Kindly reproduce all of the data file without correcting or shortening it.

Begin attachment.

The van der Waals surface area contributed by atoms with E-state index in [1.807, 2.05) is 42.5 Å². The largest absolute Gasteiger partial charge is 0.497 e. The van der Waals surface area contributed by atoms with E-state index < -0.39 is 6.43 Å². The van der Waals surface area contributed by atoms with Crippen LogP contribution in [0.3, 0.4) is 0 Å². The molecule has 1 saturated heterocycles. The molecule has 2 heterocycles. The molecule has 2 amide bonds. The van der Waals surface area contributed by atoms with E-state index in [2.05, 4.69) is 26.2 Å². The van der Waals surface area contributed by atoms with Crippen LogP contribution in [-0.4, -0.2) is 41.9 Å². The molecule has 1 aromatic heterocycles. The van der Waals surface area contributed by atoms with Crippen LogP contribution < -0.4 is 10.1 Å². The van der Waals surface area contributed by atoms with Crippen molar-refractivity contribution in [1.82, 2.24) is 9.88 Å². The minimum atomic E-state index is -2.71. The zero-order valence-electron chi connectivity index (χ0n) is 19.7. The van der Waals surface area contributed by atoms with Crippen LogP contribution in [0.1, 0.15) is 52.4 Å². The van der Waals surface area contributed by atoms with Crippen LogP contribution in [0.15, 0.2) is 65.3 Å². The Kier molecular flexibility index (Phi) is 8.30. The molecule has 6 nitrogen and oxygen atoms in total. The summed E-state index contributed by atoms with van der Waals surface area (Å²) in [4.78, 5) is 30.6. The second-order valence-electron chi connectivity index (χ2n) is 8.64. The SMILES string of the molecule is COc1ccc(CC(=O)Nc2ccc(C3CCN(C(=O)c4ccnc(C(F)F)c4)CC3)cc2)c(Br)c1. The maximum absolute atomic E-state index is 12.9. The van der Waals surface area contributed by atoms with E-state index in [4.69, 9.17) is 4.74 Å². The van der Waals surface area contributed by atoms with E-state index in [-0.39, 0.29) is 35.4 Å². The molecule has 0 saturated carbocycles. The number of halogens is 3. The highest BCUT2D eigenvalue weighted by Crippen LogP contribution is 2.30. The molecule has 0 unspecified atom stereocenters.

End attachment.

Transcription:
The van der Waals surface area contributed by atoms with E-state index in [1.807, 2.05) is 42.5 Å². The largest absolute Gasteiger partial charge is 0.497 e. The van der Waals surface area contributed by atoms with E-state index < -0.39 is 6.43 Å². The van der Waals surface area contributed by atoms with Crippen LogP contribution in [0.3, 0.4) is 0 Å². The molecule has 1 saturated heterocycles. The molecule has 2 heterocycles. The molecule has 2 amide bonds. The van der Waals surface area contributed by atoms with E-state index in [2.05, 4.69) is 26.2 Å². The van der Waals surface area contributed by atoms with Crippen LogP contribution in [-0.4, -0.2) is 41.9 Å². The molecule has 1 aromatic heterocycles. The van der Waals surface area contributed by atoms with Crippen LogP contribution < -0.4 is 10.1 Å². The van der Waals surface area contributed by atoms with Crippen molar-refractivity contribution in [1.82, 2.24) is 9.88 Å². The minimum atomic E-state index is -2.71. The zero-order valence-electron chi connectivity index (χ0n) is 19.7. The van der Waals surface area contributed by atoms with Crippen LogP contribution in [0.1, 0.15) is 52.4 Å². The van der Waals surface area contributed by atoms with Crippen LogP contribution in [0.15, 0.2) is 65.3 Å². The Kier molecular flexibility index (Phi) is 8.30. The molecule has 6 nitrogen and oxygen atoms in total. The summed E-state index contributed by atoms with van der Waals surface area (Å²) in [4.78, 5) is 30.6. The second-order valence-electron chi connectivity index (χ2n) is 8.64. The SMILES string of the molecule is COc1ccc(CC(=O)Nc2ccc(C3CCN(C(=O)c4ccnc(C(F)F)c4)CC3)cc2)c(Br)c1. The maximum absolute atomic E-state index is 12.9. The van der Waals surface area contributed by atoms with E-state index in [4.69, 9.17) is 4.74 Å². The van der Waals surface area contributed by atoms with E-state index in [-0.39, 0.29) is 35.4 Å². The molecule has 0 saturated carbocycles. The number of halogens is 3. The highest BCUT2D eigenvalue weighted by Crippen LogP contribution is 2.30. The molecule has 0 unspecified atom stereocenters.